The Saudi Aramco IPO news dominates headlines because of the company's massive valuation, but there are doubts about the company's actual size...
The Saudi Aramco IPO valuation is claimed to be a massive $2 trillion dollars. It's so big that the Saudi government's plan to sell just a 5% stake will still make it the largest IPO of all time - more than four times the size of current record-holder Alibaba Group Holding Ltd. (NYSE: BABA) and its $25 billion 2014 IPO.
But recent Aramco IPO news is calling into question the Aramco IPO value and whether it will even be able to list its shares on stock exchanges in New York or London. Here's everything you need to know about the Saudi Aramco IPO news and what investors can expect next...
The New Valuation Will Change Saudi Aramco IPO News
Saudi Aramco officials first announced their plans to explore an IPO in January 2016. The company boasted an initial valuation of a landmark $2 trillion.
The massive valuation stems from Aramco's unrivaled access to Saudi Arabia's oil. The Kingdom of Saudi Arabia currently owns Saudi Aramco, and the government only allows Aramco to drill oil and gas in Saudi Arabia. That means Aramco controls 20% of the world's oil reserves, roughly 267 billion barrels of oil.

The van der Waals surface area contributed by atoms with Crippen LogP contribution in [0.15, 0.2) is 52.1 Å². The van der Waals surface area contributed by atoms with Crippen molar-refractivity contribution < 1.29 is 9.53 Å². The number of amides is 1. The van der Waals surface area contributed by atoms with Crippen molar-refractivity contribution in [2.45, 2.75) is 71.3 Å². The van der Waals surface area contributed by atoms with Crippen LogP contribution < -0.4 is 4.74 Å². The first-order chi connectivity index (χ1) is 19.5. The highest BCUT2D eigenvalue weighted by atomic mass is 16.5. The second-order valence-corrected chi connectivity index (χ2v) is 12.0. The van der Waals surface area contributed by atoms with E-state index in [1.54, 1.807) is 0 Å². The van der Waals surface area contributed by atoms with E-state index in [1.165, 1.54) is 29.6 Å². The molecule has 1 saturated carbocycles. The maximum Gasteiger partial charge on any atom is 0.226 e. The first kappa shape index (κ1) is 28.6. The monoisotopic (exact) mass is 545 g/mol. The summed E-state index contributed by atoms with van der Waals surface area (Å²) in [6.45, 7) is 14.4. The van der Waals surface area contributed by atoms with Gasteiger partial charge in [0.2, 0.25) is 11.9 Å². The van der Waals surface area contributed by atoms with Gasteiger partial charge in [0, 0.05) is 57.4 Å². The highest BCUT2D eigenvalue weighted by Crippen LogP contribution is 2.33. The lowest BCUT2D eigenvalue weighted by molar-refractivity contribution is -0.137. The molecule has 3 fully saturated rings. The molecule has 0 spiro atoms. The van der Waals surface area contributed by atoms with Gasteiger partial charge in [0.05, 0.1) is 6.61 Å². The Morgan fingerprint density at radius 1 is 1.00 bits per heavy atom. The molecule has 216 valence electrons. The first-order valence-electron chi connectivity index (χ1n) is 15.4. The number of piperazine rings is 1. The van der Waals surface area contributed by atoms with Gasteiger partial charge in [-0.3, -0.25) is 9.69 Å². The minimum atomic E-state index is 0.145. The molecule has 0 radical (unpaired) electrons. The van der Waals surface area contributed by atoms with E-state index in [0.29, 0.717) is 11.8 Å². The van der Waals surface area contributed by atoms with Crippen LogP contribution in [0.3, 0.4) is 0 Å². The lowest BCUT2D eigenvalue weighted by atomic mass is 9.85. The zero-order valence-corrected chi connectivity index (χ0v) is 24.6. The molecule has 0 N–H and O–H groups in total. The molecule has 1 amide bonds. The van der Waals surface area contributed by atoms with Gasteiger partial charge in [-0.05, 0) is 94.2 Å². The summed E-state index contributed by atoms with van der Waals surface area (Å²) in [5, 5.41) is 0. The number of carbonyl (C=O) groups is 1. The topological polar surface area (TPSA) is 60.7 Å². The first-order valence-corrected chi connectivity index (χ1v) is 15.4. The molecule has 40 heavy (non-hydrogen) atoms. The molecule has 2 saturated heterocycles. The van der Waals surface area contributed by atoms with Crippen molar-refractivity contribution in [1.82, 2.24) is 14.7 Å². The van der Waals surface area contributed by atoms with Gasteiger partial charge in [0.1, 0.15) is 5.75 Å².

Other Big Oil companies, like Exxon Mobil Corp. (NYSE: XOM), have to compete for resources by bidding for real estate against rivals. For example, a giant 20 billion barrels of oil was just discovered in the United States' Permian Basin region, but oil companies are competing to control territory there. Exxon Mobil just paid $6.6 billion for resources there earlier this year.
Saudi Aramco doesn't face this problem in competing for the Saudi oil supply.
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That's why the $2 trillion Aramco valuation dwarfs even the world's biggest oil companies. The combined size of Exxon Mobil Corp., Royal Dutch Shell Plc. (NYSE ADR: RDS.A), BP Plc. (NYSE ADR: BP), and Chevron Corp. (NYSE: CVX) is roughly $888 billion. That's less than half of the reported $2 trillion Aramco IPO valuation.
But because Aramco's soaring valuation is tied to the price of oil, analysts have become skeptical of its enormous price tag.
Brent crude oil is currently trading at $47.20 a barrel, near its lowest point since the day before the Nov. 30 OPEC deal when it hit $46.11 a barrel. That's less than half the price Brent crude traded at in 2014, when it hit a high of $115 a barrel in June 2014. With Brent crude now struggling to rise above $50 a barrel, the oil Saudi Aramco controls is now less valuable.
That's why analysts have cut Aramco's valuation nearly in half.
In March, Bloomberg reported analysts were suggesting the Saudi Aramco IPO valuation is closer to $1 trillion. Rystad Energy updated its valuation to $1.4 trillion, assuming oil prices rise to $75 a barrel, which is a 60% gain from today's prices.
But even if the real Aramco valuation is half of the $2 trillion claim, it will still be the largest IPO ever. That means all Aramco news still grabs headlines, including news about which stock exchange it will use to list its shares...
Which Stock Exchange Will List Saudi Aramco Stock?